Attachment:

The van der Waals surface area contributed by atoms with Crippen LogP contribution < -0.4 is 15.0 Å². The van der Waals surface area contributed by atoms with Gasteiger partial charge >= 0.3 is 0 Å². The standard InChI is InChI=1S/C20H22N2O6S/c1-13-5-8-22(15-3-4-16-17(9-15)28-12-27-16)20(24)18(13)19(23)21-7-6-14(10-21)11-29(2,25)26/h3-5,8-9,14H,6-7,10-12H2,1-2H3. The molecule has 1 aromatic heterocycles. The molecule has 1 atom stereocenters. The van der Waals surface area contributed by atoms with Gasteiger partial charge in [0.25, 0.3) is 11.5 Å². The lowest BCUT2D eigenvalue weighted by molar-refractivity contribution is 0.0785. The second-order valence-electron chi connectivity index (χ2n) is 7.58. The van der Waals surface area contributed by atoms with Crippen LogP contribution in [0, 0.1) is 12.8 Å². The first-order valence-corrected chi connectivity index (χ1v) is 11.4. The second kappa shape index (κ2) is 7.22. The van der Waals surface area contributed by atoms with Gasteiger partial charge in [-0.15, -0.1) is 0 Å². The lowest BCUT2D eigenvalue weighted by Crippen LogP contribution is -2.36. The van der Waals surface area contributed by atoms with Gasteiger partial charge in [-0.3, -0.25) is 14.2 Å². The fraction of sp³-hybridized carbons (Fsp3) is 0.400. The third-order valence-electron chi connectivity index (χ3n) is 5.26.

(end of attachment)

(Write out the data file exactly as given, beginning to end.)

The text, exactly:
The van der Waals surface area contributed by atoms with Crippen LogP contribution < -0.4 is 15.0 Å². The van der Waals surface area contributed by atoms with Gasteiger partial charge >= 0.3 is 0 Å². The standard InChI is InChI=1S/C20H22N2O6S/c1-13-5-8-22(15-3-4-16-17(9-15)28-12-27-16)20(24)18(13)19(23)21-7-6-14(10-21)11-29(2,25)26/h3-5,8-9,14H,6-7,10-12H2,1-2H3. The molecule has 1 aromatic heterocycles. The molecule has 1 atom stereocenters. The van der Waals surface area contributed by atoms with Gasteiger partial charge in [0.25, 0.3) is 11.5 Å². The lowest BCUT2D eigenvalue weighted by molar-refractivity contribution is 0.0785. The second-order valence-electron chi connectivity index (χ2n) is 7.58. The van der Waals surface area contributed by atoms with Crippen LogP contribution in [0, 0.1) is 12.8 Å². The first-order valence-corrected chi connectivity index (χ1v) is 11.4. The second kappa shape index (κ2) is 7.22. The van der Waals surface area contributed by atoms with Gasteiger partial charge in [-0.15, -0.1) is 0 Å². The lowest BCUT2D eigenvalue weighted by Crippen LogP contribution is -2.36. The van der Waals surface area contributed by atoms with Gasteiger partial charge in [-0.3, -0.25) is 14.2 Å². The fraction of sp³-hybridized carbons (Fsp3) is 0.400. The third-order valence-electron chi connectivity index (χ3n) is 5.26.